AskDefine | Define credits

Dictionary Definition

credits n : a list of acknowledgements of those who contributed to the creation of a film (usually run at the end of the film)

User Contributed Dictionary

English

Noun

credits
  1. Plural of credit

Verb

  1. Third-person singular simple present of to credit.

Extensive Definition

Opening credits

Opening credits, in a television program, motion picture or videogame, are shown at the beginning of a show and list the most important members of the production. They are usually shown as text superimposed on a blank screen or static pictures, or sometimes on top of action in the show. Some opening credits are built around animation or production numbers of some sort (such as the James Bond films). Opening credits usually mention the major actors, guest stars, producers and director, as opposed to closing credits which lists the entire production crew.

Closing credits

Closing credits, in a television program or motion picture, come at the end of a show and list all the cast and crew involved in the production. They are usually shown on the screen in small characters, which either flip very quickly from page to page, or crawl from bottom to top of the screen. Credits which crawl either left to right or up and down are also known as rolling credits, which comes from pre digital days when the names were literally on a roll of paper and wound past in front of the camera. Increasingly, post-credits scenes are being added to the end of films.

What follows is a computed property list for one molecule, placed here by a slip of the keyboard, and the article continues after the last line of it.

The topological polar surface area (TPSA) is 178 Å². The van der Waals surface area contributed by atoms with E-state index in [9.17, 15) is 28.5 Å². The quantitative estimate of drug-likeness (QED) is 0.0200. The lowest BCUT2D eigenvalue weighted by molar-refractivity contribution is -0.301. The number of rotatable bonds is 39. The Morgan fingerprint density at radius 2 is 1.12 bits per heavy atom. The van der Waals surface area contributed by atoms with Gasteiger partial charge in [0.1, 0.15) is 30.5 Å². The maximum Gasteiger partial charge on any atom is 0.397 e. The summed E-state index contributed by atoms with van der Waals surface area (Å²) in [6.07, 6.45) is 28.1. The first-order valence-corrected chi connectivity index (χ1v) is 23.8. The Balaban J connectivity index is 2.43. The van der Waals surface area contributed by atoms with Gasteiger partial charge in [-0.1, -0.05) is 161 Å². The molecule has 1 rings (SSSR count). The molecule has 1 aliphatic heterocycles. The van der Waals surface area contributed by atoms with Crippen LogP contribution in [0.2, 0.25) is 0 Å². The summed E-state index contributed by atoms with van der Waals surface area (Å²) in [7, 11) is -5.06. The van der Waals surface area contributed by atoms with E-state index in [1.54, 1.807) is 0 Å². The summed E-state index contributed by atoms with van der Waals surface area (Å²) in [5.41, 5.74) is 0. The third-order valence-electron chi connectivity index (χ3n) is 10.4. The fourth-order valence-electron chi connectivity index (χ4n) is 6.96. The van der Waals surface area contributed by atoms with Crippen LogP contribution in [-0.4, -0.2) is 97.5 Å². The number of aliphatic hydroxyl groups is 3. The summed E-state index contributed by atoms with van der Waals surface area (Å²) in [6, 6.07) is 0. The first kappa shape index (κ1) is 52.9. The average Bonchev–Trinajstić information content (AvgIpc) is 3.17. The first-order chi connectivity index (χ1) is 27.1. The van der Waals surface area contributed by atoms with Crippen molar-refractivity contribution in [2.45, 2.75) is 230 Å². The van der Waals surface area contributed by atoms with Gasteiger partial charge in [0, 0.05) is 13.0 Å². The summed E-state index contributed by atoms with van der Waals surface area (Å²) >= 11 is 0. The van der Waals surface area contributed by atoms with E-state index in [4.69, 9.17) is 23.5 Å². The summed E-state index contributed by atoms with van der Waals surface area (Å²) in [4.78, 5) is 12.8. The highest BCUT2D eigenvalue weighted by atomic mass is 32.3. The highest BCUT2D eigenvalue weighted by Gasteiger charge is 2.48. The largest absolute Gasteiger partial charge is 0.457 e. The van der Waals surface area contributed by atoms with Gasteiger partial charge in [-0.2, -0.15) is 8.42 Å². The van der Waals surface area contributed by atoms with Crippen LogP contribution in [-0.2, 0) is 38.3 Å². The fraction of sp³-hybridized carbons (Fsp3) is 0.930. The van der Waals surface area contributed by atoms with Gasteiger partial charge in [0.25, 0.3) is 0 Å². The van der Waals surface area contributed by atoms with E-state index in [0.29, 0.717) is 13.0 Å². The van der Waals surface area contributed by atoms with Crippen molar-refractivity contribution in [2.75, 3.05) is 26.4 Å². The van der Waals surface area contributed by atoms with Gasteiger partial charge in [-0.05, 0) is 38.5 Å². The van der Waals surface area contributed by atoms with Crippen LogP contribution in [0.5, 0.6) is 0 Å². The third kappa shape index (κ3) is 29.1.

Billing

Billing is a film term denoting the amount and order in which film credits information is presented in advertising and on the film itself. Information given in billing usually consists of the actors appearing in the movie, the directors, producers, the companies producing and distributing the movie (by name and/or logo), and artistic and technical crew. The title of the movie is also considered to be part of the billing.

WGA screenwriting credit system

In the United States, screenwriting credit for motion pictures and television programs under its jurisdiction is determined by the Writers Guild of America (WGA). The Guild is the final arbiter of who receives credit for writing the screenplay, the original story, or creating the original characters, a privilege it has possessed since 1941. If a production company is a signatory to the Guild's Basic Agreement, it must comply with the Guild's rules.
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